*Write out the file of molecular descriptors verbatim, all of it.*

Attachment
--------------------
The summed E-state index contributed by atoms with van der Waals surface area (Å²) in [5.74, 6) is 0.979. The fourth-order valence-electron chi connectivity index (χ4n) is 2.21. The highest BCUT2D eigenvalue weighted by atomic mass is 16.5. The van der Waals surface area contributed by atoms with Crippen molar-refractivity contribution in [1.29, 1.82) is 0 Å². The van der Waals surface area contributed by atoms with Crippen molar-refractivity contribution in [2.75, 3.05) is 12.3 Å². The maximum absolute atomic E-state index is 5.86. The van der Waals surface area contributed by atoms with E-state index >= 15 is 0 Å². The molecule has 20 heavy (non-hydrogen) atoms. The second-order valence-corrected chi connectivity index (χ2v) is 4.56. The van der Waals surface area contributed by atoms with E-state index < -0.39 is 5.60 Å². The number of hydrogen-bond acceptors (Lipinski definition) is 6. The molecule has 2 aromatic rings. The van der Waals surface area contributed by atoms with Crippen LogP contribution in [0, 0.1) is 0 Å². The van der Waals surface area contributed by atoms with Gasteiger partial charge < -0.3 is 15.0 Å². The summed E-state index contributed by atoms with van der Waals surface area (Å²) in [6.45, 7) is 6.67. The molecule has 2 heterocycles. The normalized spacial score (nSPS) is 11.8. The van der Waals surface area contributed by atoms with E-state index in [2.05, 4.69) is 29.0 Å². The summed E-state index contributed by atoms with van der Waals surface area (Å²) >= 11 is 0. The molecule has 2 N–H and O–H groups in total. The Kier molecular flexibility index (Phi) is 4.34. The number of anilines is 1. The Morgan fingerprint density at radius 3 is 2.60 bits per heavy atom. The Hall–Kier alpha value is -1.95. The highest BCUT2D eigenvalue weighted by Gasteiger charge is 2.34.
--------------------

The summed E-state index contributed by atoms with van der Waals surface area (Å²) in [5.74, 6) is 0.979. The fourth-order valence-electron chi connectivity index (χ4n) is 2.21. The highest BCUT2D eigenvalue weighted by atomic mass is 16.5. The van der Waals surface area contributed by atoms with Crippen molar-refractivity contribution in [1.29, 1.82) is 0 Å². The van der Waals surface area contributed by atoms with Crippen molar-refractivity contribution in [2.75, 3.05) is 12.3 Å². The maximum absolute atomic E-state index is 5.86. The van der Waals surface area contributed by atoms with E-state index >= 15 is 0 Å². The molecule has 20 heavy (non-hydrogen) atoms. The second-order valence-corrected chi connectivity index (χ2v) is 4.56. The van der Waals surface area contributed by atoms with E-state index < -0.39 is 5.60 Å². The number of hydrogen-bond acceptors (Lipinski definition) is 6. The molecule has 2 aromatic rings. The van der Waals surface area contributed by atoms with Crippen LogP contribution in [0, 0.1) is 0 Å². The van der Waals surface area contributed by atoms with Gasteiger partial charge < -0.3 is 15.0 Å². The summed E-state index contributed by atoms with van der Waals surface area (Å²) in [6.45, 7) is 6.67. The molecule has 2 heterocycles. The normalized spacial score (nSPS) is 11.8. The van der Waals surface area contributed by atoms with E-state index in [2.05, 4.69) is 29.0 Å². The summed E-state index contributed by atoms with van der Waals surface area (Å²) >= 11 is 0. The molecule has 2 N–H and O–H groups in total. The Kier molecular flexibility index (Phi) is 4.34. The number of anilines is 1. The Morgan fingerprint density at radius 3 is 2.60 bits per heavy atom. The Hall–Kier alpha value is -1.95. The highest BCUT2D eigenvalue weighted by Gasteiger charge is 2.34.